Learn your tunes. That's the best advice I can give. In jazz improvisation, what you know is of little importance. What matters is what you can do. And how much you can do depends entirely on how much you can hear. All jazz musicians spend their lives internalising jazz melodies because this is what opens our hearing. This is how we learn to feel and shape melody, how to converse within the group, how to connect with the audience, and how all the chord tones move through the changes. This is where we learn how tunes hang together, and how to develop solos with shape. And, crucially, this is also where we get the bank of tune fragments that jazz improvisers share - this is where we get our "language".I say learn your tunes. Make them easy ones to start with, and most importantly, ones you really like. Explore them, find out why you like them, and make them your own. I assure you life will improve.
"Changes" is another word for chord pattern ie the harmony that accompanies the melody and improvisation through the form. Jazz players have always been interested in changes - and in the theory behind them. But in the last hundred years the study of jazz harmony, and its use in composition and improvisation, have developed so much that you could spend several lifetimes in the intellectual maze thereby created. Sometimes students pop in to get the harmony knowledge they need, and tragically never come out...
So it's extremely important to identify and focus on the basic knowlege that will help you make sense of the aural understanding you are building of jazz forms. You need to know all the basic chord types on all notes, and how these chords relate to different modes and scales. You need to understand about key centres, dominant-tonic cadences (major and minor), secondary dominants within key centres, and modulations into different keys. You need to know about voice-leading; you need to understand how to use altered notes to create different sounds and states. And you need to know about different types of harmony, as applied to different types of repertoire eg blues modal, embellished chord-tone, american song-book standard, contemporary modal, or hybrids - combinations of some or all of the above. This is important because the advice in most of the reference theory books (eg Levine, Aebersold, Russell, Berklee) really applies only to one of these playing styles - contemporary modal - and isn't remotely helpful in playing blues, swing, new orleans or bebop! Playing one scale for every chord is a convenient logic, but doesn't work for most jazz.
The basic harmonic knowledge I have outlined is easy enough to explain and understand, and is more than enough to enable you to cope with most playing styles and situations.
But keep concentrating on the aural reality. Remember - it is what you can do that counts, not what you know - and what you can do depends on what you can hear. Rather than amassing a lot of intellectual knowledge about which notes to use and then relying on multicore supercomputing to calculate your instrumental options in the micro seconds available, you should be learning the sound of the chords, exploring different note experiences on your instrument, and training your body to reproduce them - much as you would, as I've said elsewhere, a remembered dance move.
But listen, learning jazz can't be linear. There is no logical progression of phases of learning that is going to work for all players. I can, with the benefit of hindsight, and a lot of experience playing and teaching, organise jazz knowledge into a logical line, so at least it makes sense to read - but the fact is it's music. We're driven onwards hither and thither, forwards and back, out and about, by our taste and ambition - there will always be times when we are trying to play things we can neither fully hear nor fully understand. Rightly so, and long may this continue - reaching forth is partly how we learn!
In jazz improvisation, keeping the form is crucial. Everyone needs to know where they are in the form, at all times. It's OK (and inevitable)not being able to cope with some parts of some forms, but you have to know where these parts are! The melody and underpinning chords last a specified number of bars, and this "form" of melody and chords is repeated over and over again, usually in the pattern: melody (head) in, improv (blowing) round and round - melody (head) out. Everyone makes some sort of map of the form and holds it in mind throughout the improvising. In this way the group makes and continuously projects an idea of the form. When a player or player temporarily loses the form (this is completely normal in an improvised music) - the aim is to 'get back in' as quickly as possible. I say 'some sort of map', because we all experience and remember music in different ways. Some players will have the main melody running through their head, some will have a picture of the chords, some may 'see' the form in shapes and colours, some may create a story that they can keep on reciting, and so on.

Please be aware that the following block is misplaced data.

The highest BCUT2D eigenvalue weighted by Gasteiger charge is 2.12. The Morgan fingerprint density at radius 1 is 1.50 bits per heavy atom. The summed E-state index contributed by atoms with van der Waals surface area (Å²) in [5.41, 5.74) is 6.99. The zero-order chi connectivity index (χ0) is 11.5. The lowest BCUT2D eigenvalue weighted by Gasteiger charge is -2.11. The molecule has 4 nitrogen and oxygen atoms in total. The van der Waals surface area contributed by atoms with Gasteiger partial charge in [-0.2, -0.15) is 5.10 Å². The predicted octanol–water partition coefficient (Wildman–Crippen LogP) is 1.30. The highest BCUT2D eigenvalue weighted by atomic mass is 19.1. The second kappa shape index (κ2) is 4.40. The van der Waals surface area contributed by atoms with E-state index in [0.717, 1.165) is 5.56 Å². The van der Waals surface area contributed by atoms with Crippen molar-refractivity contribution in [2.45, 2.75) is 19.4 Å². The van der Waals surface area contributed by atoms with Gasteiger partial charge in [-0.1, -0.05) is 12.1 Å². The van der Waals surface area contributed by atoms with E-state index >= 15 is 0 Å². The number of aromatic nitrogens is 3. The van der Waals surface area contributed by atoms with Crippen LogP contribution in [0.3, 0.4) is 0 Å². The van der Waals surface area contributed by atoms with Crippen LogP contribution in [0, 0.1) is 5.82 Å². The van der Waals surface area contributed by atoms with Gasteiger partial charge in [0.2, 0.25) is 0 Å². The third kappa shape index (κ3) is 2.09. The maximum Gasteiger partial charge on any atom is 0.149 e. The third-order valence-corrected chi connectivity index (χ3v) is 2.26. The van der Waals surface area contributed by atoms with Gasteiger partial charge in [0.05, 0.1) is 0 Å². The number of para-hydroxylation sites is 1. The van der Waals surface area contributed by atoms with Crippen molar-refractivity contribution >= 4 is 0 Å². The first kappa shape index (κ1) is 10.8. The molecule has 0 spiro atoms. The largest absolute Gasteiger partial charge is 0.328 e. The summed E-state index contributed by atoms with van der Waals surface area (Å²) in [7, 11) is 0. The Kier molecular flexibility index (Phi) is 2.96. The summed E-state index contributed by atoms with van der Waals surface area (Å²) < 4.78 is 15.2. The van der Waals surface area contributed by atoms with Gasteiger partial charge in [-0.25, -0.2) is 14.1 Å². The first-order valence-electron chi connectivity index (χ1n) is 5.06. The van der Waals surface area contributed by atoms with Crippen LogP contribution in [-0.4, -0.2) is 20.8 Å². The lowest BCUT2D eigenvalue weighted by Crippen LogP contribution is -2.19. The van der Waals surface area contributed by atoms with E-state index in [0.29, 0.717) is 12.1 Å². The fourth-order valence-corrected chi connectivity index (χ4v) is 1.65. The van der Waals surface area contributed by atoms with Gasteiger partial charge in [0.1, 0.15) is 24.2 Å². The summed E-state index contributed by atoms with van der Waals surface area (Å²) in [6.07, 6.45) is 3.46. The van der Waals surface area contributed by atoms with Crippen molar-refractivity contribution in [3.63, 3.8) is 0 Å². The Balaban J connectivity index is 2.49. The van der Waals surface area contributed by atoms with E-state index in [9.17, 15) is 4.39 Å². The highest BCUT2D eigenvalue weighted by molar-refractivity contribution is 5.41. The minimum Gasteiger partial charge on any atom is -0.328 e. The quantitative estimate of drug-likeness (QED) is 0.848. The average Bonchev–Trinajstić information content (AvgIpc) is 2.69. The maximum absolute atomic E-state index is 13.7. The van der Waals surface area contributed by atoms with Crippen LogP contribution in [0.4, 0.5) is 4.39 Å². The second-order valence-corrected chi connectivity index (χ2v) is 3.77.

Most players rely on melody and chords to provide their form map. Pianists and guitarists tend to be good at remembering chord progressions, and are not so good with melodies, whereas for wind players it's the other way round. The key to making a form map lies in seeing the larger sections into which it divides. A typical jazz melody will have 32 bars, divided into four 8 bar sections. The most common patterns of this are AABA (eg Take The A train) and ABAC (eg There Will Never be Another You). When we're learning the melody, we don't learn 32 bars of continuous melody - instead we learn the melody for each section, and then remember the order to put them in. Similarly, with chords, we don't remember 32 separate bars of harmony, but instead learn the harmony in each section and then put the sections together in our map. And we don't need to learn the 8 separate bars of each section, either. If we have done our basic study of harmony (see the changes section above) we will know that tunes are made up of a small number of common patterns, harmonic modules, that are fitted together in different ways through the repertoire. These chunks of 2 or 4 bars will jump out at us, screaming 'don't break us down, we are what we are, don't try to treat us as individuals!'. And that will be nice.
Keeping the form may be the most important single jazz ability, but it is not a single skill we can learn separately. Learning how to make and follow a mental map is very important, but our form skills really develop as we improve in other areas of our playing and understanding. As we become stronger with time, melody and changes, in the ways I have suggested above, we will naturally become stronger and more secure in our delivery and perception of form.
‣ how should we be learning?
Much jazz teaching concentrates on the study of harmony, over and above the other essentials. I understand why - it's easier to teach, for one thing. And being able to outline the changes, and being in control of how notes fit with the underlying harmony, are undeniably important and necessary skills to have.
But we must not neglect the other essentials - learning how to 'hear' directly on the instrument, how to manage the push-pull of jazz pulse, how to let our feelings sing through sound, and how to acquire repertoire that we know by heart.
It's a balancing act! At Jazz School UK we are constantly working to get this balance right in our teaching, and are committed to giving you the guidance and support you may need to improve your jazz playing..